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Romania shifted to the forefront of my mind, images of horses and carts in the North, aged industrialism in the Capital and thundery mountains in the centre took shaped in my imagination. However, a thought or impression of a country is rarely accurate if you've never been before. I remembered my first vision of a place like Fiji many years ago. I could see myself walking down a dirt road plucking fruit from the trees and basking in the life-giving warmth of a Pacific ocean breeze as the birds sang a sweet song upon the air. To be fair, there were plenty of dirt roads, and fruit on the trees, and it was very warm. But when you get somewhere, you're still with you. You're the same person, only in a slightly different place and all the dreamy images and ideology fades, as the lucidity of the current reality grabs you. We don't live in the future, we live now; always now.

The train would not connect on the same evening in and out of Belgrade in Serbia. I would have to sleep here for the night. Leaving Sarajevo felt like a sad farewell, the stunning winter scenery from the train window left a lasting impression. The trees, laden with heavy snow, drooped their branches and the virgin snow covered the entire landscape in a false purity which hid a silent killer- land mines. They still littered this country from its troubled past. Sarajevo was a city that I would definitely come back to. The Balkans promised so much, and if I ever were to take flight again, this small part of Europe would absolutely draw me in like a magnet. It had so much more to reveal.
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Into Serbia, and the air remained just as cold, and the ground just as mushy with dirty snow. The people looked just the same, and the language just as foreign. Again I had no money and only a vague idea of the whereabouts of a hostel in the city. I trudged through the deep sludge, thankful for the new all-weather boots I acquired in Bosnia. Thirty minutes later I scraped through the door of a barely-lit apartment block guarded by a black cat lit in amber by the late-night street lamps. There is a point at which, after you ring someone's doorbell, that you fear there may be no one inside to let you in just when you need it most. That point came and went, with every attempt to rouse the hosts within. 'Come on, come on, uhh, where the hell?' I moaned to myself, aware that the door opposite just might have a spying eye pressed up against the peep hole. My bag hit the floor, I de-robed all unnecessary accoutrements and sat slumped against the wall. I would wait. Surely they just popped out for milk.
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I pressed the doorbell harder, knowing full well it was pointless. I began to partake in an internal dialogue to myself, I saw a hostel on the way here, just go there and get your head down for the night and catch the train tomorrow to Romania, plus it was right outside the train station, I argued. I tried not to punish myself mentally for not choosing it in the first place. I was beginning to like marching around fruitlessly for a place to sleep in a sadistic kind of way, the hard times made the restful times all the more appreciable. Central Station Hostel- it was no party place, nor was it a clean-cut professionally run affair, but boy was it close to the station. I knew the Serbian money I drew out would grace my pocket for months to come, you try your best not to accumulate change but there's always one coin left over once you pass the border crossing.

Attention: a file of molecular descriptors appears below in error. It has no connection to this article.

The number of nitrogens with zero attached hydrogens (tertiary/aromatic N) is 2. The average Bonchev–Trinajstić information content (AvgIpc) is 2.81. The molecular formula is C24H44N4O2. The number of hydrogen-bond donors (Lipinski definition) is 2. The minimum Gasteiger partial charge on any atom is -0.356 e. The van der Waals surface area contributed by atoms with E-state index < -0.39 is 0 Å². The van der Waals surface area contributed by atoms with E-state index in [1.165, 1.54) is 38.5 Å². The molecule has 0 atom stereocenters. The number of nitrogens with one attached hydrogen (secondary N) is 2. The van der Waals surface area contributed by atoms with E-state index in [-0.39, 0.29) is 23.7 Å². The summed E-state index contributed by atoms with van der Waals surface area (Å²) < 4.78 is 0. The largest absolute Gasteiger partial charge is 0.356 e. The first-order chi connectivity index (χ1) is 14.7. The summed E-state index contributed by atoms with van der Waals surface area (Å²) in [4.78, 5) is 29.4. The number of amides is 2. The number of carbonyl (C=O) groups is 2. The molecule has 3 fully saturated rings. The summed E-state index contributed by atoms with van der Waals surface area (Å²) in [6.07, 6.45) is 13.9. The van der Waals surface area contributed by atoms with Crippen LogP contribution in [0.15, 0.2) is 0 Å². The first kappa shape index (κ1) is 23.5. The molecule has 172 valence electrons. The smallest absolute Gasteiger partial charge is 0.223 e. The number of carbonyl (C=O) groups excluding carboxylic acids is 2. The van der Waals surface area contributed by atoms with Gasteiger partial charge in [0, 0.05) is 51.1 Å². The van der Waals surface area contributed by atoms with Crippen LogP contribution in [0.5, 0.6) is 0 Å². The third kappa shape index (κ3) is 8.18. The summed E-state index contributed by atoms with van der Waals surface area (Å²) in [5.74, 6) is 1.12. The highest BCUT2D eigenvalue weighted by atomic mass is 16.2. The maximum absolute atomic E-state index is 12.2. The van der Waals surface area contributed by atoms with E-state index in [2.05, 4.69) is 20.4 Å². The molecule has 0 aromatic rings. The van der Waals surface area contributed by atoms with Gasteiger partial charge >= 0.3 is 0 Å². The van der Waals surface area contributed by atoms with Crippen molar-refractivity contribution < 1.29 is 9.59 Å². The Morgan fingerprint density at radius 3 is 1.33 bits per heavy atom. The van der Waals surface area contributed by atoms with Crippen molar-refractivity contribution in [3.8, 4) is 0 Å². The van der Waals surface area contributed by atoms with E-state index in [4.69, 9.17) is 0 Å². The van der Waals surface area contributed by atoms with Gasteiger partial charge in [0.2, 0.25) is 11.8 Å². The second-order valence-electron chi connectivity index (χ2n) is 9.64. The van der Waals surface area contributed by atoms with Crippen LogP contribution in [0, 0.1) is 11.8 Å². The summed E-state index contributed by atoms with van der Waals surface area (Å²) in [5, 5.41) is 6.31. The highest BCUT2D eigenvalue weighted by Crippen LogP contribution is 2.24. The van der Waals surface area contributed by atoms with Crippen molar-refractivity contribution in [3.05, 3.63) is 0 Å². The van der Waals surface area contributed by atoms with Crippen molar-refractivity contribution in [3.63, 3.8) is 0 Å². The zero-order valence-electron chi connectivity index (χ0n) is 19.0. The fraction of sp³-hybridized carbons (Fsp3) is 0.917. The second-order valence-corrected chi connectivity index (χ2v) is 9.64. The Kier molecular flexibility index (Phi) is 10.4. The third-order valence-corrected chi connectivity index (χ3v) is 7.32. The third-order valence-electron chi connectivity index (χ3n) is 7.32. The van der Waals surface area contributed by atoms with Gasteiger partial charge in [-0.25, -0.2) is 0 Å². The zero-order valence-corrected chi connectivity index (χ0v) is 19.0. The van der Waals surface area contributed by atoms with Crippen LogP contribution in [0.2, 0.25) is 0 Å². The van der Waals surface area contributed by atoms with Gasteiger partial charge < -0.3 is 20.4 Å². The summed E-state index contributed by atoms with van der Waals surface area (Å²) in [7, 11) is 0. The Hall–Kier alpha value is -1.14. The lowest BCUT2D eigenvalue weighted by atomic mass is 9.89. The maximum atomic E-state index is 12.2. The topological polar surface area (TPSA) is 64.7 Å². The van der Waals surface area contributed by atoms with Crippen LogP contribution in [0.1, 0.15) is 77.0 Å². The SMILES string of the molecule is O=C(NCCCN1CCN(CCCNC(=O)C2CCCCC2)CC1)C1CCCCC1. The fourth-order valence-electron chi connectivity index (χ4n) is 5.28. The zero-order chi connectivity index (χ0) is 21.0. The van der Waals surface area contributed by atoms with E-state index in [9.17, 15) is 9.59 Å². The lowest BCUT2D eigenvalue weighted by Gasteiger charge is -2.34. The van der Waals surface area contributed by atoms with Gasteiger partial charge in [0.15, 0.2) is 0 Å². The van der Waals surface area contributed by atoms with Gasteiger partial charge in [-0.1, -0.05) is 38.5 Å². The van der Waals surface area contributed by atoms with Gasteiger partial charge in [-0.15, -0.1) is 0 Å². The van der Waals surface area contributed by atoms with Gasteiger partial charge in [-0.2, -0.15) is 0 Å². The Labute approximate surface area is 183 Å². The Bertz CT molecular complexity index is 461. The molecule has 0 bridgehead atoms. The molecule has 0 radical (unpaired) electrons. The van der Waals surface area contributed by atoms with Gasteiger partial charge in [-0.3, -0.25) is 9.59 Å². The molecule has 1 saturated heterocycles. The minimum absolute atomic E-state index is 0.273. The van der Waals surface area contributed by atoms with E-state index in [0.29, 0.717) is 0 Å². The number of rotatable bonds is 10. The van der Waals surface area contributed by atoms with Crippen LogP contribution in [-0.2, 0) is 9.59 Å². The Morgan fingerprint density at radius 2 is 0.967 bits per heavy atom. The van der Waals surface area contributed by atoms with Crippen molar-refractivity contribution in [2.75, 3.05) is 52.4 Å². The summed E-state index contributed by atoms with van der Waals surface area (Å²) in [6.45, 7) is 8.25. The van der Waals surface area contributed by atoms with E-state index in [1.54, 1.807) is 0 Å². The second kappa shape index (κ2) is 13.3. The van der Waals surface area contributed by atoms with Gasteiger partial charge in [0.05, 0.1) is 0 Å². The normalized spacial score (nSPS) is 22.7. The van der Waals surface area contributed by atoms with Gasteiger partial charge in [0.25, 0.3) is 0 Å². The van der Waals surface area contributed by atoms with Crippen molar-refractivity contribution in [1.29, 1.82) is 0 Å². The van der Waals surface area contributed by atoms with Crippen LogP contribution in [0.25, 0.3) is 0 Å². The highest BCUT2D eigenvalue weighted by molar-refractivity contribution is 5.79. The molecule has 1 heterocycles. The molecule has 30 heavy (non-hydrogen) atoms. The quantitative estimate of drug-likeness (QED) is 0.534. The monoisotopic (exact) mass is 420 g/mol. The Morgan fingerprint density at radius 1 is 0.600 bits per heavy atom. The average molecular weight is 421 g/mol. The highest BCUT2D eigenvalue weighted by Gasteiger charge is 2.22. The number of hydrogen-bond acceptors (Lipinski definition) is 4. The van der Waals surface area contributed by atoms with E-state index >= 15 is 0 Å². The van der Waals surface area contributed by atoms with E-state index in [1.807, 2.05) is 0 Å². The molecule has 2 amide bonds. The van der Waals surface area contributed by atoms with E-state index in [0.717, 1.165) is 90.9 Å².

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'Is this Timisoara?' I asked the lady on the train. 'Yes', she nodded her head vigorously. The train had arrived late to take me out of Belgrade station the next morning but Timisoara had appeared sooner than expected. Again, no sign, no announcement, just a frosty window and the hint of a destination on the other side of the glass, had I not thought to ask I'd have been on my way to Bucharest three days early. I summoned the kind of strength in my arms and legs that we reserve for panic situations, there's always an extra 25% which enables you to pick up the heavy bag with relative ease compared to the way you heaved it onto the carriage when getting on. All my things were now attached, clasped or just hanging off me as I disembarked down the steep metal stairs onto the platform. I like to call them suicide stairs. They're almost vertical and the gap to the platform is always a substantial one. Old people get on and off these trains only with assistance from other passengers, they haul the luggage up first and then themselves afterwards, as if climbing a steep embankment. Romania had something to learn about passenger comfort, but I was sure worse was to come in India.